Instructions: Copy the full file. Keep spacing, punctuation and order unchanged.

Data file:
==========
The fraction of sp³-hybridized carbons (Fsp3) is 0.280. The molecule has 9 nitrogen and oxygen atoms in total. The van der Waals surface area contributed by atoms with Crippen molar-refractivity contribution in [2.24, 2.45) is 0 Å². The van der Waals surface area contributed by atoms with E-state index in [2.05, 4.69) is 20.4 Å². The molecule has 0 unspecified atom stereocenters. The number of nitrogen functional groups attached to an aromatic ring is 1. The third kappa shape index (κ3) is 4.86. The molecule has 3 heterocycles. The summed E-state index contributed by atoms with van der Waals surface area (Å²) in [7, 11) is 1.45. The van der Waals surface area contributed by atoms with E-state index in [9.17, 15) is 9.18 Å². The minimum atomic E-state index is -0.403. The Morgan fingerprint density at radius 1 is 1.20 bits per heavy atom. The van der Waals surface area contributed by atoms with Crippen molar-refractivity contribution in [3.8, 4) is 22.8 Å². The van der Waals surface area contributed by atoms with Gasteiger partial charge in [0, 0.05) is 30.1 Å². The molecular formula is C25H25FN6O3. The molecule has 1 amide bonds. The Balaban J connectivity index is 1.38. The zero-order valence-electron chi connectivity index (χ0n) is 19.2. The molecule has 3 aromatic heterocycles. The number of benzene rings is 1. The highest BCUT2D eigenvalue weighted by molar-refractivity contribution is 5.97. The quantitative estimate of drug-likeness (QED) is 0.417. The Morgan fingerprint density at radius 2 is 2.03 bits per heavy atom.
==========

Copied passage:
The fraction of sp³-hybridized carbons (Fsp3) is 0.280. The molecule has 9 nitrogen and oxygen atoms in total. The van der Waals surface area contributed by atoms with Crippen molar-refractivity contribution in [2.24, 2.45) is 0 Å². The van der Waals surface area contributed by atoms with E-state index in [2.05, 4.69) is 20.4 Å². The molecule has 0 unspecified atom stereocenters. The number of nitrogen functional groups attached to an aromatic ring is 1. The third kappa shape index (κ3) is 4.86. The molecule has 3 heterocycles. The summed E-state index contributed by atoms with van der Waals surface area (Å²) in [7, 11) is 1.45. The van der Waals surface area contributed by atoms with E-state index in [9.17, 15) is 9.18 Å². The minimum atomic E-state index is -0.403. The Morgan fingerprint density at radius 1 is 1.20 bits per heavy atom. The van der Waals surface area contributed by atoms with Crippen molar-refractivity contribution in [3.8, 4) is 22.8 Å². The van der Waals surface area contributed by atoms with Gasteiger partial charge in [0, 0.05) is 30.1 Å². The molecular formula is C25H25FN6O3. The molecule has 1 amide bonds. The Balaban J connectivity index is 1.38. The zero-order valence-electron chi connectivity index (χ0n) is 19.2. The molecule has 3 aromatic heterocycles. The number of benzene rings is 1. The highest BCUT2D eigenvalue weighted by molar-refractivity contribution is 5.97. The quantitative estimate of drug-likeness (QED) is 0.417. The Morgan fingerprint density at radius 2 is 2.03 bits per heavy atom.